A recent study conducted across Europe explored the effect of digitisation on reading. Readers using Kindle couldn’t recall events in a mystery novel as well as paperback readers.
This study, presented in Italy, gave 50 readers a short story by Elizabeth George. 25 read it in paperback while the other half read in on a Kindle. After this, researchers tested the readers with certain aspects of the story. Some of these included objects, characters and settings.
Anne Mangen, one of the lead researchers of the study, suggested that there might be differences in the “immersion” offered by the device used to read and the paper format.
That said, the results were similar with the only difference being Kindle readers not being able to recall the correct sequence of events. The researchers suggest that the haptic and tactile feedback that books offer doesn’t occur with Kindle readers.
In other words, when you flip pages, you get that tactile and visual sense of progress that doesn’t happen with e-readers. This also helps aid the reader’s sense of progress when it comes to the text and story.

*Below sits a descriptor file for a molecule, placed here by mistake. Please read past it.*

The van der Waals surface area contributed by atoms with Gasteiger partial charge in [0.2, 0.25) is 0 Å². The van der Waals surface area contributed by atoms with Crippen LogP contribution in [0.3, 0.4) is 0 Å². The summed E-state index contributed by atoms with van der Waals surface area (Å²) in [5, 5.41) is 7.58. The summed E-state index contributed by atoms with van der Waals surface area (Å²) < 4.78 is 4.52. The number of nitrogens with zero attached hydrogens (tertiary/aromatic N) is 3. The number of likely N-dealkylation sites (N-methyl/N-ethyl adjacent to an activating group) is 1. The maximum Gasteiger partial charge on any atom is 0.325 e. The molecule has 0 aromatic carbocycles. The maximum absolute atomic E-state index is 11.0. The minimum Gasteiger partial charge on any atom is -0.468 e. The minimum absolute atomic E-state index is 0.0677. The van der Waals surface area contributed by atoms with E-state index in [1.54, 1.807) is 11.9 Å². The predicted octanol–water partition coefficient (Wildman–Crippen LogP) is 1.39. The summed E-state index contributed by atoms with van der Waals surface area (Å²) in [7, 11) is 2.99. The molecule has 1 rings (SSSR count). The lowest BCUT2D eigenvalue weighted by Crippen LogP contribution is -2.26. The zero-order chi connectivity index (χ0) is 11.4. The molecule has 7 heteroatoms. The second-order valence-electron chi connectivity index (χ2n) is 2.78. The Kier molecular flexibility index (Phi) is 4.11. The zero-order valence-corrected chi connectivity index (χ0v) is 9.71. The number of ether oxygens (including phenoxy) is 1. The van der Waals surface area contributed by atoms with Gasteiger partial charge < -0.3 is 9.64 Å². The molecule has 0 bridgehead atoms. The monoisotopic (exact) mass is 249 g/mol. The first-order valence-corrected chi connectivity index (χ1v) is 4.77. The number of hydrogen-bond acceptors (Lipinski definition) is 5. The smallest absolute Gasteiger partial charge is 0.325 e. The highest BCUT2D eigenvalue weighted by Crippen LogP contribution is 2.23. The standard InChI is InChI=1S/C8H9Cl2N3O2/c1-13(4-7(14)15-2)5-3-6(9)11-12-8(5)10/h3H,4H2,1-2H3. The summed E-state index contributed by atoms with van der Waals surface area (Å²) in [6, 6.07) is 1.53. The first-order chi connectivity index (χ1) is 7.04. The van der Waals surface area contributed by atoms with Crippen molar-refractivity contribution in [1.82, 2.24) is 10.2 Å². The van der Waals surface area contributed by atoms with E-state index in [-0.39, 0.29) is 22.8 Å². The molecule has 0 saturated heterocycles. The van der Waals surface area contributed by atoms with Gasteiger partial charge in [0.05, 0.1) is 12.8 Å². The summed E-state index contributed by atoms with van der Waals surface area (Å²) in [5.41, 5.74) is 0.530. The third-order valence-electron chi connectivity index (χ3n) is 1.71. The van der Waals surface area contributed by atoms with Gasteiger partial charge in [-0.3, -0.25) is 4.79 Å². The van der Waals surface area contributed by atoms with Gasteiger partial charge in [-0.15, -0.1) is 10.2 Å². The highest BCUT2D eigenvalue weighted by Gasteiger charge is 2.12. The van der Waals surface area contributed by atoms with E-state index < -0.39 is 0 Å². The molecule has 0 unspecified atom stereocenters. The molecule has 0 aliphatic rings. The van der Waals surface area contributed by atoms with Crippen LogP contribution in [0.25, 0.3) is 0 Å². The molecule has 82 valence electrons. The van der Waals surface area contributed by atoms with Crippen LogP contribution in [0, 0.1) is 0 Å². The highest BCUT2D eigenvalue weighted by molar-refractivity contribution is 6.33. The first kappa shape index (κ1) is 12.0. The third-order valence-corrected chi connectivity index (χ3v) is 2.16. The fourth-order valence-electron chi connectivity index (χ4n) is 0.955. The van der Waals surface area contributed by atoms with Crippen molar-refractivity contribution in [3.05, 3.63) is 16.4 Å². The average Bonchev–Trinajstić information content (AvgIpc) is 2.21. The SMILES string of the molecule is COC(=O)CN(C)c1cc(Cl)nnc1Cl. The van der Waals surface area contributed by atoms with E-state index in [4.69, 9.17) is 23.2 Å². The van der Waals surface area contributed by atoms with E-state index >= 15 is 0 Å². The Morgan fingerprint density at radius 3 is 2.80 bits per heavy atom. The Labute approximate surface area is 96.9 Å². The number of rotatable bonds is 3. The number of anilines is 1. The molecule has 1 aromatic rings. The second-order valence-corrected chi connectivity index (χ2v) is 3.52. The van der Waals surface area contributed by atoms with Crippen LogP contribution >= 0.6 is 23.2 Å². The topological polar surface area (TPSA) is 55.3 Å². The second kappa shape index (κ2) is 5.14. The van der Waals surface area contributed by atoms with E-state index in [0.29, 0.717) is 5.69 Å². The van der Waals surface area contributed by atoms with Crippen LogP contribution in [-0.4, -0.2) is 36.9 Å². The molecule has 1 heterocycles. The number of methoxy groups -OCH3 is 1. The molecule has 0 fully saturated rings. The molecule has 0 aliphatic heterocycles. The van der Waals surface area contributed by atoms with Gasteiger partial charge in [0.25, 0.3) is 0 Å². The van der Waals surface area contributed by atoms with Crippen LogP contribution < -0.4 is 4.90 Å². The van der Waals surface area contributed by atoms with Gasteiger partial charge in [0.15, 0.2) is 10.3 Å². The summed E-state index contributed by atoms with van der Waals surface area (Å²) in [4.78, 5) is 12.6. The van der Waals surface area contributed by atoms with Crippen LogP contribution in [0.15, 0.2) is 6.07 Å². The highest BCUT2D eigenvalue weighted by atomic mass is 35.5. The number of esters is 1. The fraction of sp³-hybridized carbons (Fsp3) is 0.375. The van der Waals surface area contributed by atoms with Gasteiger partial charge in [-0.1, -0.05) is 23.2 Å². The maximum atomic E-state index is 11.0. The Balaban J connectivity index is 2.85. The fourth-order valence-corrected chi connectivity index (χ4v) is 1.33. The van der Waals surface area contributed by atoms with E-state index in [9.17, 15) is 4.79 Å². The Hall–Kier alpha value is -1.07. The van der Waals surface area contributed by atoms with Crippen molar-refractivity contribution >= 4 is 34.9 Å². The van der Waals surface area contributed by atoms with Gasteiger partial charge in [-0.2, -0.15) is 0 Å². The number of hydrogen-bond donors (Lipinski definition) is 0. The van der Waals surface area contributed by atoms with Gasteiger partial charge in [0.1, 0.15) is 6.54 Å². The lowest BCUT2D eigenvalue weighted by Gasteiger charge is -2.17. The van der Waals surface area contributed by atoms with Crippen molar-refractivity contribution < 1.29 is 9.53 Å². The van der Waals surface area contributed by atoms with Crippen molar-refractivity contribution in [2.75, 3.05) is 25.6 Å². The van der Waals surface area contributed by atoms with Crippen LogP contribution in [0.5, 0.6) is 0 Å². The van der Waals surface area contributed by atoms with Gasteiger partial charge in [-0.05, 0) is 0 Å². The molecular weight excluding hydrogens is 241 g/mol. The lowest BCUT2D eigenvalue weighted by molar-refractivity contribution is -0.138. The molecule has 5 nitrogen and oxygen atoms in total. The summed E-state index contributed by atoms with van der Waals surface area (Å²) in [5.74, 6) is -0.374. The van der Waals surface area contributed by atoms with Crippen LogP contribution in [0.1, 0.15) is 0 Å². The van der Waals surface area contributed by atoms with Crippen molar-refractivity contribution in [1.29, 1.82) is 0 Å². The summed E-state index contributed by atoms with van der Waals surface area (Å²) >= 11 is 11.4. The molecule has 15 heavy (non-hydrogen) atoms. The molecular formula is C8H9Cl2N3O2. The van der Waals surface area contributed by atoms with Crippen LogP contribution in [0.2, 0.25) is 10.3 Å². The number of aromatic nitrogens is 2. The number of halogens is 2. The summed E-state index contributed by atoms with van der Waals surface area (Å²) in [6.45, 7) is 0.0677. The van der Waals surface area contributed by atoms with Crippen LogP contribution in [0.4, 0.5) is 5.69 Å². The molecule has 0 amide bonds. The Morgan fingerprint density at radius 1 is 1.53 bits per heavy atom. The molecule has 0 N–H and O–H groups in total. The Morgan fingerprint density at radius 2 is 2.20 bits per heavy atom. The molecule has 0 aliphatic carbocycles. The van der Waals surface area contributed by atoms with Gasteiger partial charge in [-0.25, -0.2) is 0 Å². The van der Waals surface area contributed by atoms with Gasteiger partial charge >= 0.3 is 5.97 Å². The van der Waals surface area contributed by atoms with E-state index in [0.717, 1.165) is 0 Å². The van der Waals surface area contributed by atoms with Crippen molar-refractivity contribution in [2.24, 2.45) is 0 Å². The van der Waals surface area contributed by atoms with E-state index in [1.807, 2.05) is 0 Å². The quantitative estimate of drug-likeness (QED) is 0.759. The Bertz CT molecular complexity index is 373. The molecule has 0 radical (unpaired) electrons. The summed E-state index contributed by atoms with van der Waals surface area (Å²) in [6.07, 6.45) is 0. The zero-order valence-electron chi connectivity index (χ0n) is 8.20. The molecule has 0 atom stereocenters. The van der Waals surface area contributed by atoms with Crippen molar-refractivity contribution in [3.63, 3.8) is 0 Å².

Another study gave text to 72 Norwegian 10th graders to read in print and in PDF format. The ones who read the text on paper scored better than the others.
That said, the study only had two participants who were Kindle regulars. More research was necessary with those who use Kindle readers more often. Mangen also mentioned that it would an assumption to think that these regulars would perform better.
Finally, it isn’t all about this new habit (of reading e-books). There’s more than meets the eye. Most of all, this shouldn’t be a reason to replace books with iPads since most students still prefer to read paper-based books today.